Hello, and welcome to this week’s Design Diary, a collection of five projects from across the world that have impressed us this week.
The Atlantic site City Lab ran a story the other week on an interesting and altogether noble effort: Queering the Map, a participatory project that maps out places that are of special significance to users’ queer experience. Originally launched a year ago by designer Lucas LaRochelle, the project asks users to drop pins on personal city landmarks—first in Montreal, and now in cities worldwide—and contribute stories that tell of the site’s significance. Per LaRochelle’s website, “The intent… is to ‘queer’ as much space as possible, from park benches to parking garages, to mark moments of queerness wherever they occur.”
By the beginning of this month, the map had begun picking up steam thanks to a share from the Montreal DJ Frankie Teardrop, and the number of pins on the map tripled in one week and continued to rise the next. Before long, right-wing trolls caught wind of it and added pro-Trump pins all along the east coast of the United States. LaRochelle took it down, and put out a call for developer friends to help make the map safe and secure from trolls. The team assembled is hoping to have the map back online very soon.
Teatr Lalka in Warsaw recently redesigned its website, and for a prestigious theater that’s been around since the early 1940s, the design is awfully bright, playful, and full of personality, surprise, and delight. Note the details like the jaunty a’s in the royal blue word mark, which quite literally jump when you scroll over it with your mouse. Click on that and up pops a theatrical cast of characters that shimmy to the side in unison on the horizontal scroll; each come with their own movement and sound. Letters and characters continue to pop and bounce throughout the site, which includes everything from the current calendar of plays to a timeline of the theater’s venerable history. Brava.
Eye on Design designer Tala Safie recommended an article last week from the magazine Bidoun: “Louvre Me Tender: soft power plays” by Rahel Aima is a smart, incisive, thoroughly engaging piece on the Louvre Abu Dhabi, “the first overseas franchise of the Louvre museum,” which opened in November. Aima’s review of the new Louvre is embedded within the context of the UAE’s eagerness to become a cultural capital, and against a backdrop of global dynamics. It also gives a helpful overview art and design in the Gulf (peppered with the type of rich and off-kilter descriptions that serve to animate the whole piece):
“If the UAE was a petrol pump—roll with me here—Dubai would be the high-octane Ultra HurricaneX 2000 premium version, Sharjah would be diesel, and Abu Dhabi… I guess Abu Dhabi would just be regular? At risk of broad strokes, we might characterize Dubai’s art scene as being primarily commercial, defined by its glitzy art fair, its galleries, and its first-in-class duty-free offshore storage facilities. Sharjah, meanwhile, is known for its long-term commitment to arts infrastructure through the activities of the Sharjah Art Foundation, its biennial, and its sister museums. Sharjah presents as organic, authentic, unthreatening; its arts areas are even somewhat pedestrian-friendly. (People love the idea of walking outside.) You can become fond of Sharjah in a way that Dubai will never let you. Abu Dhabi’s strategy has been very much one of importing famous brands and hiring brand-name architects to design them.” Read the full thing here.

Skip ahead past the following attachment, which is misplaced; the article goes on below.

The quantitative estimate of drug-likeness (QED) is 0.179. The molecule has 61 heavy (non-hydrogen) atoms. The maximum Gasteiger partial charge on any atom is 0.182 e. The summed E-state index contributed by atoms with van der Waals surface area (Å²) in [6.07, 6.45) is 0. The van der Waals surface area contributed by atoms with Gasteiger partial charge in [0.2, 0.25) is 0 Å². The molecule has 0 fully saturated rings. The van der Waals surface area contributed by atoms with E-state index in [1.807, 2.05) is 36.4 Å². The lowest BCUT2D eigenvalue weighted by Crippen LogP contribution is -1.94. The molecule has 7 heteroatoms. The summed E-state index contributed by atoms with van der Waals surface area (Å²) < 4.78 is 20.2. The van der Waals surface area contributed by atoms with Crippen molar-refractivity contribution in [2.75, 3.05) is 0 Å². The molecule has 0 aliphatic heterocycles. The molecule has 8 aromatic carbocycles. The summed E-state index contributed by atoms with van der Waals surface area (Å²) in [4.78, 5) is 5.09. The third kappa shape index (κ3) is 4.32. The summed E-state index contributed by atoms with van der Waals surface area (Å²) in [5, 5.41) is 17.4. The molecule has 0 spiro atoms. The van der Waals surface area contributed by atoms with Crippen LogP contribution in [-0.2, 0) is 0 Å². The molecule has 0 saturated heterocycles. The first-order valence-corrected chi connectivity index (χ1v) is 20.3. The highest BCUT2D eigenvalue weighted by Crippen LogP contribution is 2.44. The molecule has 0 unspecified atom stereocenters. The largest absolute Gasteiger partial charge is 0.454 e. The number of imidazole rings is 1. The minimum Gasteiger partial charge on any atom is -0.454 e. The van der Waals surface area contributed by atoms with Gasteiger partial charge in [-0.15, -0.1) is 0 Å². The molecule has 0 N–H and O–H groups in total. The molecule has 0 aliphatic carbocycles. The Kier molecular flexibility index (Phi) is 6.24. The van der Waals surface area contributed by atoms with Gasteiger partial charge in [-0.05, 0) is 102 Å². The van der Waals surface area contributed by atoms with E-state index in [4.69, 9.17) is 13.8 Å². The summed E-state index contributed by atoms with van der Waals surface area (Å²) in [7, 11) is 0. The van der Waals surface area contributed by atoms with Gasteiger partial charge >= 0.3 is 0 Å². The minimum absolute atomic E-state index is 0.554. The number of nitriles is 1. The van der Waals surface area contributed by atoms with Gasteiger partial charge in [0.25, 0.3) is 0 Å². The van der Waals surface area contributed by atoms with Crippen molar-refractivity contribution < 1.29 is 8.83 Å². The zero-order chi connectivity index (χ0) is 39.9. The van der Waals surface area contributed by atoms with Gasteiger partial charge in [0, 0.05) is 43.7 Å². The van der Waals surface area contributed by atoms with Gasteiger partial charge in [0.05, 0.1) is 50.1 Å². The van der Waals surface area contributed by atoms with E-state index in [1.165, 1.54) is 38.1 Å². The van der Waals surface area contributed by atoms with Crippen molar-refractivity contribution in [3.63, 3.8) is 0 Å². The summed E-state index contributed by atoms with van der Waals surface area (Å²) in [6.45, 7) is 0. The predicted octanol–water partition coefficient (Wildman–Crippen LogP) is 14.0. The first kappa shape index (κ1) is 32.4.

In 2016, the city of Shenzhen, China, held held an international poster festival, a competition judged by MICA Graphic Design Chair Brockett Horne, along with Stephan Bundi, Melchior Imboden, and Kan Tai-keung. These folks whittled 2,100 entries from over 40 countries down to a lucky 500. And after a quick stint traveling to University of the Arts in Poznan, Poland, the exhibition has made it to MICA in Baltimore, where it’s right at home showcasing the work of a handful of the school’s international students who entered the competition.
Late last year we ran an article about W.A. Dwiggins, a man whose daring use of ornament in book design inspired EoD writer Susan Merritt to travel to a New Hampshire barn-turned-studio space to pore over Dwiggins’ archives. The owner of that collection, Bruce Kennett, has now come out with a biography of the designer entitled W. A. Dwiggins: A Life in Design. Published by the Letterform Archive in San Francisco, and designed and produced by the author himself, the biography is comprised of 88,000 words and 1,200 illustrations that tell the little-known story of a man who quite literally defined graphic design.
As Kennett described Dwiggins, “He was a witty and inspiring guy, and the quintessential maker. He designed more than a dozen typefaces for Linotype, made hundreds of books for Knopf and other publishers, and was an accomplished calligrapher, illustrator, and painter. He was one of the first to use the term ‘graphic design’ and wrote expertly on the subject. In an entirely different realm, he built two private marionette theaters at his home in Massachusetts and constructed more than 50 marionettes; he is still studied in puppetry circles for his marionette engineering and theatrical sets. He also designed and flew kites, built furniture, and wrote fiction and plays. Overlaying all of this was his deliciously keen sense of humor (which he put to use often when he advocated for change).” Buy the book here.